Renewable energy is the new black. The latest must have. The de rigueur accessory of the climatically changing season.
You can buy green energy over the phone by telling your energy provider that you no longer want your electricity supplies to be sourced from nasty brown coal.
Your alternatives are primarily hydro or wind power, and you can choose one or the other in total, or a proportion of both. If’ you’re undecided about this whole thing, you can hold onto some of your dirty brown coal power, thereby keeping one foot int the denier deluxe mountain hut and one foot in the catastrophizing tent.
Sure, it might cost you a few extra dollars a week, which is a bargain rip-off, cheap for being sold a pup, almost a steal for being hoodwinked. Some options won't cost you any extra at all, but you'll sleep well under the warm illusion of having reduced your carbon emissions.
Lest you believe that power companies would shy away from taking gross advantage of legislation by twisting the truth or telling porkies, please do your research properly before switching to “greener” energy options.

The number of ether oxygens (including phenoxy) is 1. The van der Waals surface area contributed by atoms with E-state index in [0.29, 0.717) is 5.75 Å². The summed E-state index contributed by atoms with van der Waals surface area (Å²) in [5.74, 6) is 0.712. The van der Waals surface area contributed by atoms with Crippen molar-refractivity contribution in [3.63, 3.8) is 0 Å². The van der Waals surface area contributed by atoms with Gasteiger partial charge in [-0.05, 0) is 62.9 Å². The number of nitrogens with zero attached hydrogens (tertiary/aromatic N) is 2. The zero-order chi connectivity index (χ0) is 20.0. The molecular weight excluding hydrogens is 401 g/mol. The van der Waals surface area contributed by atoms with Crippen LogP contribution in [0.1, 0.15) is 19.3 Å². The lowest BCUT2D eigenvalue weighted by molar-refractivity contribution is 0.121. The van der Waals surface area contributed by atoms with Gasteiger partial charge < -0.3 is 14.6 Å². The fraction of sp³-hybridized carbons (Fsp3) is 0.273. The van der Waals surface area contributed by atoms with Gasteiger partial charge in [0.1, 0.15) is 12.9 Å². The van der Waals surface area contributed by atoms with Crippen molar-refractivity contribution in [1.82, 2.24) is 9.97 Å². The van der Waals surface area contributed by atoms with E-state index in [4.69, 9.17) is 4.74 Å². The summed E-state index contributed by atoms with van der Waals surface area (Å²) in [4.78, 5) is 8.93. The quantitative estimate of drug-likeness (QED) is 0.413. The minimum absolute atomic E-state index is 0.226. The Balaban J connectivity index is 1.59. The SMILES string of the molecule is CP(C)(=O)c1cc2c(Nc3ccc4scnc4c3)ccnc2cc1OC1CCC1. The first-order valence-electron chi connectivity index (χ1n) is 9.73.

At the heart of this confusion is the distinction between "new" and "old" sources of renewable energy. "Old" sources are typically hydro-electric schemes, such as the
scheme, which have been in existence for decades, so they don't make a difference to our greenhouse emissions balance sheet. They will continue to be part of our power generation system regardless of whether you direct your power company to source your electricity from them. Snowy River
New schemes on the other hand are those that have been built since 1997. Buying new renewable energy creates a net reduction in greenhouse gas emissions.
Power from accredited operators, featuring the GreenPower logo, comes only from post-1997 renewable sources such as wind and solar.
However, many electricity generators market as "100 per cent renewable" products that have only the minimum accredited GreenPower component of 10 per cent, with the remainder from old renewable schemes. Typically these products are sold at no extra cost to the consumer.
"It's a bit of a con to make people think that they are doing something different," says sustainable energy consultant Jay Rutovitz. "It's the feel-good factor but it doesn't actually achieve anything - it's only the accredited GreenPower bit that is driving change. It's very confusing for consumers and it's very hard for them to understand."
Use this handy-dandy resource by Rutovitz Green Electricity Watch, which rates products according to their effectiveness in reducing damaging emissions.